KXAN News confirmed a connection for a CPRIT award to Kalon Biotherapeutics. A donor named John White contributed $5,000 to Greg Abbott’s campaign in 2006, according to state ethics records. White is also the Chairman of the Kalon Board of Managers. Kalon was awarded $7.9 million in 2012.

Still, the Public Integrity Unit investigated CPRIT awards and that investigation has come to a close. Jerald Cobbs, 62, was indicted for Securing Execution of a Document by Deception in connection with the grant for Peloton Therapeutics. Cobbs was the the Chief Commercialization Officer of CPRIT between 2009 and 2012.

The investigation from the Public Integrity Unit looked into concerns over grant awards, possible conflicts of interest and financial improprieties related to the CPRIT Foundation and “concerns over potential conflicts of interest related to business interests and investments of CPRIT Oversight Committee members,” of which the Texas Attorney General’s Office is given a spot, according to the Travis County District Attorney’s office.

CPRIT is now awarding grants again, although it had a moratorium on issuing grants for from December 2012 to October 2013, according to CPRIT.

CPRIT has also made a number of changes since these questions first arose.


Mostly True: “They showered Abbott with gifts and free vacations.”

KXAN News could confirm one CPRIT link in this regard. Caliber Biotheraputics was awarded $12.8 million by CPRIT in 2011. Caliber’s website lists MedCare Investment Funds as an institutional investor. The founder of MedCare is James Leininger. Leininger is an Abbott donor, who has contributed at least $170,000 and as much as $289,000 over a number of years, according to a KXAN analysis of ethics documents.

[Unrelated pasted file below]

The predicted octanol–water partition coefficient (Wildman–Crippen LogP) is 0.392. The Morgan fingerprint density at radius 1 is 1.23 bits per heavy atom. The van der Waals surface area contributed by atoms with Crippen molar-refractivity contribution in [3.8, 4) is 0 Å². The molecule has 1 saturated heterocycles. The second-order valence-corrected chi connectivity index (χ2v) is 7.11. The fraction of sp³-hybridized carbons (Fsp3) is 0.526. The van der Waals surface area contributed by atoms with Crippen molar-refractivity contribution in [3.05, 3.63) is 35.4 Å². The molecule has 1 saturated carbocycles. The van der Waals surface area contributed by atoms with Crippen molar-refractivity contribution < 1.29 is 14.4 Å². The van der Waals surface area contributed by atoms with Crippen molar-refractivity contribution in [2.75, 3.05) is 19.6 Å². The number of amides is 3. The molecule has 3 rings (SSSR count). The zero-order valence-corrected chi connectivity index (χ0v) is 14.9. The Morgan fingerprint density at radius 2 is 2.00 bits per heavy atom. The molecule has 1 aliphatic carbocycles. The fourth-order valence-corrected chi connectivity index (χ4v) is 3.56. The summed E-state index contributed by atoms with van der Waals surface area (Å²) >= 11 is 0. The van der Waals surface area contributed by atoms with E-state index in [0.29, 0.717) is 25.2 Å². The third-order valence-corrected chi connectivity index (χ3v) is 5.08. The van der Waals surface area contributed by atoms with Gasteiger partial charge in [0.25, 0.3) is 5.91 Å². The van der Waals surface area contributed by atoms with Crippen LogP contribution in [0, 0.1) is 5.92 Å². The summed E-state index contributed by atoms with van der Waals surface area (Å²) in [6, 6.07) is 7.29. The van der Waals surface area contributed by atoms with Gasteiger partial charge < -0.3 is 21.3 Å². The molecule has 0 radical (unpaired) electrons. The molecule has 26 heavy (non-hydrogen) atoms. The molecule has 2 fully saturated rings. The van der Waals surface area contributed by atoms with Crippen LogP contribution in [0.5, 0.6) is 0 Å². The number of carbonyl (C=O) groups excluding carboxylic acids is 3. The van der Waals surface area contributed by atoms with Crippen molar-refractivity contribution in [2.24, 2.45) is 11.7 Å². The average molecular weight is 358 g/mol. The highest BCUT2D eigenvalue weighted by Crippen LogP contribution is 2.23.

The documents also show a Jim Leininger — with the same city and zip code listed as the campaign donor — gave Abbott and his family transportation and lodging on at least three trips.

Years of personal disclosure documents do detail gifts to Greg Abbott including tickets and food at a Cowboy’s game for Abbott and his family and a pair of boots. The Davis campaign contends there is at least one other gift-giver that has connections to a CPRIT organization. However, KXAN News could not immediately confirm that case.

The ad ends echoing the theme of the video:”And they made off with money that was meant to find a cure.”

Abbott’s campaign responded to the ad:

“It’s ironic that Sen. Davis – who has repeatedly profited from public service and whose legal work is part of an FBI investigation – would question the integrity of Attorney General Abbott. If there is a candidate who is guilty of pay-to-play politics, it’s Sen. Davis, who has consistently sold her position to pad her personal bank account. This ad is yet another case of a desperate, losing campaign playing fast and loose with charges that have already been debunked.” – Abbott Supporting Information

The Davis campaign also released a statement:

“Greg Abbott is trying to distract Texas voters from his troubling pattern of using his office to help his donors at the expense of hardworking Texans,” said Zac Petkanas, communications director. “From siding with corporations over rape survivors to allowing his donors to take tens of millions of dollars intended for cancer research, Greg Abbott is telling Texas families that he’s just not working for them.” — Davis Supporting Information